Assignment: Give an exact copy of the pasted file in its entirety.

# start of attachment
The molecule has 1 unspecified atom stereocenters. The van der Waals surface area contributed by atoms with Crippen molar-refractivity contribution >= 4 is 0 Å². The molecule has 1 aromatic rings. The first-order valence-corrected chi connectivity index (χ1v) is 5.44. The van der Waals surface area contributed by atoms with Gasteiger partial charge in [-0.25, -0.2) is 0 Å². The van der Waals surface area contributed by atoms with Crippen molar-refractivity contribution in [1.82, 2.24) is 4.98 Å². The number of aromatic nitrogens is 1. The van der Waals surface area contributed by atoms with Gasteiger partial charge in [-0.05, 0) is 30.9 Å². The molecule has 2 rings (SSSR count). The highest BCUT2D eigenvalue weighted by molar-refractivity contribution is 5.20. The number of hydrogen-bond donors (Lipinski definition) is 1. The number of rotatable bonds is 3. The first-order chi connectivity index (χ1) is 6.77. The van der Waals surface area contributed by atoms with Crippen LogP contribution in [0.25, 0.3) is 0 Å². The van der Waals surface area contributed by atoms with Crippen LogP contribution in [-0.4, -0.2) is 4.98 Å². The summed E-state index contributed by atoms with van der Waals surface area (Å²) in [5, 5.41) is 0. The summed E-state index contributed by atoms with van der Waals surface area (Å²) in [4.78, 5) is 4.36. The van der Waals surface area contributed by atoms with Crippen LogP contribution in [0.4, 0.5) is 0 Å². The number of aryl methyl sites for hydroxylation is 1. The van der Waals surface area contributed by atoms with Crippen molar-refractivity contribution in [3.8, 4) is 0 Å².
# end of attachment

The molecule has 1 unspecified atom stereocenters. The van der Waals surface area contributed by atoms with Crippen molar-refractivity contribution >= 4 is 0 Å². The molecule has 1 aromatic rings. The first-order valence-corrected chi connectivity index (χ1v) is 5.44. The van der Waals surface area contributed by atoms with Gasteiger partial charge in [-0.25, -0.2) is 0 Å². The van der Waals surface area contributed by atoms with Crippen molar-refractivity contribution in [1.82, 2.24) is 4.98 Å². The number of aromatic nitrogens is 1. The van der Waals surface area contributed by atoms with Gasteiger partial charge in [-0.05, 0) is 30.9 Å². The molecule has 2 rings (SSSR count). The highest BCUT2D eigenvalue weighted by molar-refractivity contribution is 5.20. The number of hydrogen-bond donors (Lipinski definition) is 1. The number of rotatable bonds is 3. The first-order chi connectivity index (χ1) is 6.77. The van der Waals surface area contributed by atoms with Crippen LogP contribution in [0.25, 0.3) is 0 Å². The van der Waals surface area contributed by atoms with Crippen LogP contribution in [-0.4, -0.2) is 4.98 Å². The summed E-state index contributed by atoms with van der Waals surface area (Å²) in [5, 5.41) is 0. The summed E-state index contributed by atoms with van der Waals surface area (Å²) in [4.78, 5) is 4.36. The van der Waals surface area contributed by atoms with Crippen LogP contribution in [0.4, 0.5) is 0 Å². The number of aryl methyl sites for hydroxylation is 1. The van der Waals surface area contributed by atoms with Crippen molar-refractivity contribution in [3.8, 4) is 0 Å².